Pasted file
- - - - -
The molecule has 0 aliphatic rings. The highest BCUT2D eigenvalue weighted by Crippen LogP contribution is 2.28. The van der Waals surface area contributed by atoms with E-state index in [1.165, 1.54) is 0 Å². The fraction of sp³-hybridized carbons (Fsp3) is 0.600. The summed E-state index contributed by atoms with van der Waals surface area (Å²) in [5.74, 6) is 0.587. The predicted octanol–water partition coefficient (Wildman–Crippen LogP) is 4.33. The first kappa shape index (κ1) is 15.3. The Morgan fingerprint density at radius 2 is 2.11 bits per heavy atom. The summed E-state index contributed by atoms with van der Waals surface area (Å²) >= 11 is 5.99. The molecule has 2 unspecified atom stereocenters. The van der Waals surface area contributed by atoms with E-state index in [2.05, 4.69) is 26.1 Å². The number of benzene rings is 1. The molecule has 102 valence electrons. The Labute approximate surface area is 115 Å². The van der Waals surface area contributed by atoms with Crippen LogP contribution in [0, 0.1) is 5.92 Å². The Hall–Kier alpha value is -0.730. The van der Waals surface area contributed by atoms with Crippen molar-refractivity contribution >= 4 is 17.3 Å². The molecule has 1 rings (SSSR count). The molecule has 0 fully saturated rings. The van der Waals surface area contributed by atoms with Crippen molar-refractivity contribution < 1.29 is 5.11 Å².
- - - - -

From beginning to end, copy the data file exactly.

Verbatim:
The molecule has 0 aliphatic rings. The highest BCUT2D eigenvalue weighted by Crippen LogP contribution is 2.28. The van der Waals surface area contributed by atoms with E-state index in [1.165, 1.54) is 0 Å². The fraction of sp³-hybridized carbons (Fsp3) is 0.600. The summed E-state index contributed by atoms with van der Waals surface area (Å²) in [5.74, 6) is 0.587. The predicted octanol–water partition coefficient (Wildman–Crippen LogP) is 4.33. The first kappa shape index (κ1) is 15.3. The Morgan fingerprint density at radius 2 is 2.11 bits per heavy atom. The summed E-state index contributed by atoms with van der Waals surface area (Å²) >= 11 is 5.99. The molecule has 2 unspecified atom stereocenters. The van der Waals surface area contributed by atoms with E-state index in [2.05, 4.69) is 26.1 Å². The number of benzene rings is 1. The molecule has 102 valence electrons. The Labute approximate surface area is 115 Å². The van der Waals surface area contributed by atoms with Crippen LogP contribution in [0, 0.1) is 5.92 Å². The Hall–Kier alpha value is -0.730. The van der Waals surface area contributed by atoms with Crippen molar-refractivity contribution >= 4 is 17.3 Å². The molecule has 1 rings (SSSR count). The molecule has 0 fully saturated rings. The van der Waals surface area contributed by atoms with Crippen molar-refractivity contribution < 1.29 is 5.11 Å².